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Hockey's Black Summer Gets Worse

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Hockey's Black Summer Gets Worse

I could pretend that because this is a Blackhawks blog I can just go ahead and write something about training camp and try to ignore what's gone on today. I could try and divert my attention and yours, or dismiss the events as something that's gone on halfway around the world in a country I'll most likely never visit. But it's not something I'm capable of right now.

For those who haven't read or heard, a plane carrying the Kontinental Hockey League team (Russian league) Lokomotiv Yaroslavi crashed shortly after takeoff. It is reported that 43 of the 45 passengers were killed, including two former Blackhawks, Lokomotiv's entire coaching staff and all of the players save one.

Hockey's Black Summer has just gotten monumentally worse.

I'm never sure what I'm supposed to write at these times. I can't say I'm grieving because I'm not a family member or friend of any of the deceased. Saddened, of course, but not grieving. And I want to make sure I fall far short of making this seem a greater catastrophe simply because it involved a hockey team and not just 43 strangers. Because it isn't. It's horrible enough as it is.

But perhaps events like this shake us just a little more because sports are our distraction, at least for some. We turn to these athletes to entertain us for a few hours so that we don't have to think about bills, jobs, parking tickets, bathroom leaks, more bills, car troubles and all the little pesky things that take up life. And when disaster, true disaster, strikes the sports world, these two worlds collide and there is no escape now.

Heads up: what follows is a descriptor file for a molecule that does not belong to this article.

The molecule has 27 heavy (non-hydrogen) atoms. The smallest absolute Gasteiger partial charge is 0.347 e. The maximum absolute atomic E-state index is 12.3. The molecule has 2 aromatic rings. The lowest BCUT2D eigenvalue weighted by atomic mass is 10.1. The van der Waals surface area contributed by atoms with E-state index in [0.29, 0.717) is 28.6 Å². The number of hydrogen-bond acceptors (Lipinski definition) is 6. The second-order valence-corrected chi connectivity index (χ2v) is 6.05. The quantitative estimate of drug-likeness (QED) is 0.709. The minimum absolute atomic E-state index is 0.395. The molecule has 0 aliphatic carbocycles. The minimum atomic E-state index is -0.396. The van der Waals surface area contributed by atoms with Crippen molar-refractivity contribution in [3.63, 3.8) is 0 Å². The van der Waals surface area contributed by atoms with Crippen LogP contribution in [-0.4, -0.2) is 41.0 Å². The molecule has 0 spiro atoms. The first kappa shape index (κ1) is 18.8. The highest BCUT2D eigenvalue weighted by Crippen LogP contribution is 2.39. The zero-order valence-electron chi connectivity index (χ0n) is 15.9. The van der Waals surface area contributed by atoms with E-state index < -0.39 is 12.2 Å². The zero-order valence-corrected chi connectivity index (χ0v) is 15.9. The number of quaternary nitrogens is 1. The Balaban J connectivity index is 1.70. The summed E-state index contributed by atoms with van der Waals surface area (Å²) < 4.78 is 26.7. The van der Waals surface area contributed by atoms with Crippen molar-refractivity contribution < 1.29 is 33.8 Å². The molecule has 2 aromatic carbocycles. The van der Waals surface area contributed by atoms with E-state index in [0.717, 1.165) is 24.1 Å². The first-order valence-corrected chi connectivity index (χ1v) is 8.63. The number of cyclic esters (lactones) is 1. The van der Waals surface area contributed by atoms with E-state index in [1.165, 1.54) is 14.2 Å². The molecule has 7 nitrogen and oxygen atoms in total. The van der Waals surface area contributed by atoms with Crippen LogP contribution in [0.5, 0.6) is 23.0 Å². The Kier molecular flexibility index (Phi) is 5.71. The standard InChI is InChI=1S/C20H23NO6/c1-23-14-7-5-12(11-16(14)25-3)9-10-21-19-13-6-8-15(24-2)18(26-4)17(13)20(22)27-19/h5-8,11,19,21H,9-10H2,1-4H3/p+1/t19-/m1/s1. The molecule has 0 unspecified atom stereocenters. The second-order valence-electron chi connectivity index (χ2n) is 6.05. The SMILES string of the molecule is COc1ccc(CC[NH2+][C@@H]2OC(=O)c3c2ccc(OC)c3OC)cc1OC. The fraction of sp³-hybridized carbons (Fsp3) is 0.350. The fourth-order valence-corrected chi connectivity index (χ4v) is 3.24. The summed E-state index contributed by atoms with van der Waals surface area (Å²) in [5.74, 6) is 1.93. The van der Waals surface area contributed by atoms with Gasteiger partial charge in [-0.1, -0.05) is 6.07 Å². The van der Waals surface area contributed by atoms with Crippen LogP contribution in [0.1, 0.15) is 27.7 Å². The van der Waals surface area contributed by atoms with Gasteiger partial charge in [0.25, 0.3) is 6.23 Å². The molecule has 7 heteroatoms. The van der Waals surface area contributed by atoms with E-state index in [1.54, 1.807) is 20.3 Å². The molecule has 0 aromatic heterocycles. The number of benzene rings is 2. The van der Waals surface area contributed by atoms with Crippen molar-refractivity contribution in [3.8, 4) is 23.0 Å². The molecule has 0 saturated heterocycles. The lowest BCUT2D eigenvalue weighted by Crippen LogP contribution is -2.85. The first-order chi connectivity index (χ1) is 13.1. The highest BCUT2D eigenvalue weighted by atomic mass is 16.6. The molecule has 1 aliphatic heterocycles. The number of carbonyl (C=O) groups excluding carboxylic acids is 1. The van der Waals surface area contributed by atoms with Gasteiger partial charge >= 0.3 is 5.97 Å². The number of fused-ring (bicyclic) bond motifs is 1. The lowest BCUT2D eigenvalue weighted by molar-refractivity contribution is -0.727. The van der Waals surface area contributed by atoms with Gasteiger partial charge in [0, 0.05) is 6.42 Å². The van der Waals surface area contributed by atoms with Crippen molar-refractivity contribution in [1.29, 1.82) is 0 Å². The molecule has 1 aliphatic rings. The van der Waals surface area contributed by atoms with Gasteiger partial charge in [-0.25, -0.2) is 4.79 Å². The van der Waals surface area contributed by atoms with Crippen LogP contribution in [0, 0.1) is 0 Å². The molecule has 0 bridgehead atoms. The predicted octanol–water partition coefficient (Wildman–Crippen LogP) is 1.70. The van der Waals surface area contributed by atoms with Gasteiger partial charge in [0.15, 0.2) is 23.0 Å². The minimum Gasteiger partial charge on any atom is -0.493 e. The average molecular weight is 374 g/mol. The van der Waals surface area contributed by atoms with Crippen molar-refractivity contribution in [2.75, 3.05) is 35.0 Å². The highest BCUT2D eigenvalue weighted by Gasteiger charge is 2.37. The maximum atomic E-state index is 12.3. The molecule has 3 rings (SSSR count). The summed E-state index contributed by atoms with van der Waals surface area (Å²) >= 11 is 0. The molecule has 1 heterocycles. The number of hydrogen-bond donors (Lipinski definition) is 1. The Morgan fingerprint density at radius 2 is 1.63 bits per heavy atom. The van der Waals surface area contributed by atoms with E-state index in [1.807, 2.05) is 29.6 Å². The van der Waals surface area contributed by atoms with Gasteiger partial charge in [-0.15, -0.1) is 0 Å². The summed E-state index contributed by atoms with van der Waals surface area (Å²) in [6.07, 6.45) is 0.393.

Or maybe it's hard to reconcile a group of men, most of them in the prime of their lives with everything to be enjoyed, are cut down so suddenly and so early. While it's not the right thing to do, we tend to hold professional athletes in an invincible sort of light, some gladiatorial fashion. And when we are reminded that they too are simply at the whims of nature and fate or whatever term you prefer to use, just as we all are, it can be jarring.

We'll get back to hockey soon. And after a while this will fade back into the memory banks and won't affect those of us not directly involved at all. And maybe that's sad or wrong. But it's the nature of the thing. Sports are our distraction, and one needn't elect to take on more grief than life already enforces upon us. But for the next couple days, it'll all seem just a little more pointless than it normally does.

Sam Fels is the proprietor of The Committed Indian, an unofficial program for the Blackhawks. You may have seen him hocking the magazine outside the United Center at Gate 3. The program is also available for purchase online. Fels is a lifelong 'Hawks fan and he also writes for Second City Hockey .

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